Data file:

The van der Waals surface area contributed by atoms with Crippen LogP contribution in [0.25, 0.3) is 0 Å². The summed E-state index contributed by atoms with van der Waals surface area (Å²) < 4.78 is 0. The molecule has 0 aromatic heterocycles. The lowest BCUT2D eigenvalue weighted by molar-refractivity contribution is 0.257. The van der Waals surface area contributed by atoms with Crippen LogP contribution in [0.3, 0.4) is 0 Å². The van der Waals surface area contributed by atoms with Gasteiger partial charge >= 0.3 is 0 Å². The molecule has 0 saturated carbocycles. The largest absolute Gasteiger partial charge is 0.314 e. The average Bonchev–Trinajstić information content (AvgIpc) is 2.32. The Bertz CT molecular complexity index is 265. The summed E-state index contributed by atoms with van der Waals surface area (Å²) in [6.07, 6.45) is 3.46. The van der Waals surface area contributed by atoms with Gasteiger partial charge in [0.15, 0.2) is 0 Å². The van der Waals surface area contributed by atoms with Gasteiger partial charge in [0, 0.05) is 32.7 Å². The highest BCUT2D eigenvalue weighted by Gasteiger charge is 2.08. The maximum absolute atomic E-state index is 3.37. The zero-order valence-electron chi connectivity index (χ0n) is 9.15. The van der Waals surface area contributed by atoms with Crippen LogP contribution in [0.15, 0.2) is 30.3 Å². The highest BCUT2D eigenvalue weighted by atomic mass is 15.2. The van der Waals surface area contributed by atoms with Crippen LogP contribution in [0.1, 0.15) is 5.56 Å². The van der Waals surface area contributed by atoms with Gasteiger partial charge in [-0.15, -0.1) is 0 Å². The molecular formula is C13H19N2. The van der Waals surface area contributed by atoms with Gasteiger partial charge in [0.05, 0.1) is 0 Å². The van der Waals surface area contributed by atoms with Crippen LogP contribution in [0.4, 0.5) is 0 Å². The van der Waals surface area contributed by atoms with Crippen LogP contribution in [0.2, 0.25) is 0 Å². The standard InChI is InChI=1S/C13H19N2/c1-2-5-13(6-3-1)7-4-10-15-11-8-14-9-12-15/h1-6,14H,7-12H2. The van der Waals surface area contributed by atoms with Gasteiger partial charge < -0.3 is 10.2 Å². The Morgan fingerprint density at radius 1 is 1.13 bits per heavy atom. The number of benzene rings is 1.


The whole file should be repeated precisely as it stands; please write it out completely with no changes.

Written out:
The van der Waals surface area contributed by atoms with Crippen LogP contribution in [0.25, 0.3) is 0 Å². The summed E-state index contributed by atoms with van der Waals surface area (Å²) < 4.78 is 0. The molecule has 0 aromatic heterocycles. The lowest BCUT2D eigenvalue weighted by molar-refractivity contribution is 0.257. The van der Waals surface area contributed by atoms with Crippen LogP contribution in [0.3, 0.4) is 0 Å². The van der Waals surface area contributed by atoms with Gasteiger partial charge >= 0.3 is 0 Å². The molecule has 0 saturated carbocycles. The largest absolute Gasteiger partial charge is 0.314 e. The average Bonchev–Trinajstić information content (AvgIpc) is 2.32. The Bertz CT molecular complexity index is 265. The summed E-state index contributed by atoms with van der Waals surface area (Å²) in [6.07, 6.45) is 3.46. The van der Waals surface area contributed by atoms with Gasteiger partial charge in [0.15, 0.2) is 0 Å². The van der Waals surface area contributed by atoms with Gasteiger partial charge in [0, 0.05) is 32.7 Å². The highest BCUT2D eigenvalue weighted by Gasteiger charge is 2.08. The maximum absolute atomic E-state index is 3.37. The zero-order valence-electron chi connectivity index (χ0n) is 9.15. The van der Waals surface area contributed by atoms with Crippen LogP contribution in [0.15, 0.2) is 30.3 Å². The highest BCUT2D eigenvalue weighted by atomic mass is 15.2. The van der Waals surface area contributed by atoms with Crippen LogP contribution in [0.1, 0.15) is 5.56 Å². The van der Waals surface area contributed by atoms with Gasteiger partial charge in [-0.15, -0.1) is 0 Å². The molecular formula is C13H19N2. The van der Waals surface area contributed by atoms with Gasteiger partial charge in [0.05, 0.1) is 0 Å². The van der Waals surface area contributed by atoms with Crippen LogP contribution in [0.4, 0.5) is 0 Å². The van der Waals surface area contributed by atoms with Crippen LogP contribution in [0.2, 0.25) is 0 Å². The standard InChI is InChI=1S/C13H19N2/c1-2-5-13(6-3-1)7-4-10-15-11-8-14-9-12-15/h1-6,14H,7-12H2. The van der Waals surface area contributed by atoms with Gasteiger partial charge < -0.3 is 10.2 Å². The Morgan fingerprint density at radius 1 is 1.13 bits per heavy atom. The number of benzene rings is 1.